SUPPORT THIS INDEPENDENT JOURNALISM
The article you’re about to read is from our reporters doing their important work — investigating, researching, and writing their stories. We want to provide informative and inspirational stories that connect you to the people, issues and opportunities within our community. Journalism requires lots of resources. Today, our business model has been interrupted by the pandemic; the vast majority of our advertisers’ businesses have been impacted. That’s why The Capistrano Dispatch is now turning to you for financial support. Learn more about our new Insider’s program here. Thank you.
By Shawn Raymundo
During her final year of middle school, Kiley Espineira began experiencing signs of mental illness. But just before entering her freshman year at San Juan Hills High School, she was able to suppress those feelings.
“It was a new school, new people, (and) new classes. There was a lot to take in, but I was excited for a new change,” Espineira said during a recent Capistrano Unified School District Board of Trustees meeting.
Espineira had hoped the idea of a “fresh start” would keep her previous issues from returning.
“I made myself seem like the tough freshman who had it all together,” she said. “I seemed confident in my academic, athletic and social abilities. I seemed confident in myself. Unfortunately this was not the real me.”
Whenever Espineira would return home from the school day, she said she would become a different person.
“I would constantly get stressed, I would get pounding headaches. I wouldn’t eat for weeks, and I would have nervous breakdowns,” she recalled. “I honestly hated myself, and every time I looked in the mirror, I was disgusted with what my reflection showed.”
In order to feel a sense of self-control, Espineira said, she resorted to self-harm and at times contemplated suicide.
“This continued almost every single day for a majority of my freshman year. But nobody knew about it,” she said. “I kept it to myself, because I felt like I didn’t have anyone to reach out to. I felt like I had nowhere to go.”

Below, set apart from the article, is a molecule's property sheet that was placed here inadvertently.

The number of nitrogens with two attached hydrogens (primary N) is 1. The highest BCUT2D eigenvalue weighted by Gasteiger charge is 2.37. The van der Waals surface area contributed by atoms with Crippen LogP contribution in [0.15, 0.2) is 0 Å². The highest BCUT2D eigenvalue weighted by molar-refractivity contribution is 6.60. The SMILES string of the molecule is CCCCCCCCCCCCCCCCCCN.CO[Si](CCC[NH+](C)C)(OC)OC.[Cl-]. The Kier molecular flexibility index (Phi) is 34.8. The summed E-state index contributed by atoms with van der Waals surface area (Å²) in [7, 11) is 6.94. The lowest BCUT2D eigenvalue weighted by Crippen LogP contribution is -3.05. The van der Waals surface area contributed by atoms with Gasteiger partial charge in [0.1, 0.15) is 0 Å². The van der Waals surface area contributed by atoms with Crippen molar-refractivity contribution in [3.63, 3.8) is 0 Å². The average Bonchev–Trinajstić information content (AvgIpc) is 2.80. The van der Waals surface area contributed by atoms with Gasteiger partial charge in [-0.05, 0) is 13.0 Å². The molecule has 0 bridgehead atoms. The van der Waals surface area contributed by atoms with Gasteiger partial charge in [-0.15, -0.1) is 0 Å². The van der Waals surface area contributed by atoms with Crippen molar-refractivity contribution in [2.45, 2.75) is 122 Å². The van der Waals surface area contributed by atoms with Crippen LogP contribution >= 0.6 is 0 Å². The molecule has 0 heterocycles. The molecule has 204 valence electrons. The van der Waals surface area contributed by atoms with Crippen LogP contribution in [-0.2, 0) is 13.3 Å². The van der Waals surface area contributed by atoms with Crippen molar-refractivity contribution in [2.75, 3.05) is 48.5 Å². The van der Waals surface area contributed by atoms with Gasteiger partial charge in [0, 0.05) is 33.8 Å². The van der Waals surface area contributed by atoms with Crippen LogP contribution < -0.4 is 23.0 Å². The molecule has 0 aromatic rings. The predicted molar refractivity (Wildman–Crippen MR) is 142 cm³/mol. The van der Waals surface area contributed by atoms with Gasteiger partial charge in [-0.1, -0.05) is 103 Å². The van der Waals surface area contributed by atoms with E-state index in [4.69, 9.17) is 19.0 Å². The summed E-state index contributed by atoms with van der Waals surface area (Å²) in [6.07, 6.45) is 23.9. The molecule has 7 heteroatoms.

Espineira’s story is not an uncommon one throughout the nation.
Among the 10 leading causes of death in the U.S., suicide ranked as the second-leading cause for those aged between 15 and 24 in 2015, the Centers for Disease Control and Prevention found.
In 2017, an estimated 1.4 million suicide attempts occurred, according to the American Foundation for Suicide Prevention.
Just this month, a 13-year-old boy died of an apparent suicide on the Don Juan Avila Middle School campus in Aliso Viejo.
Espineira considers herself lucky, however, as she eventually worked up the courage to talk to her best friend about how she was feeling and then later reached out to her mom, who got her daughter the proper help.
“I’m lucky to have these people in my life at home to support me in such a positive way,” she said. “What if my parents and what if my best friend hadn’t been so supportive? I probably wouldn’t be standing here today talking to you.”
As the head of the student-led group Strength Over Silence (SOS), Espineira, now a junior, and several of her fellow students at San Juan Hills High have worked to tackle the stigma of mental illness and suicide.
“Unfortunately, the reality is that not all children have the available and accessible resources at home,” Espineira said. “That’s why it’s imperative that our schools become a safer place for students to talk about their own mental health, or else they’ll be left to deal with these issues on their own.”
The students had gathered at the March 13 board meeting at CUSD headquarters to not only tell their stories, but also urge the district to offer more mental health resources and programs to students. The stories the students told also raised the concern of the number of counselors available to students.
The American School Counselor Association recommends a student-to-school-counselor ratio of 250 to 1. According to the students of SOS, the district currently has about one counselor for every 1,300 students.
Ryan Burris, CUSD chief communications officer, acknowledged the wide margin in counselor-to-student ratio, explaining that the district’s annual allotment of funds from the state simply isn’t enough to pay for the necessary counseling for the students.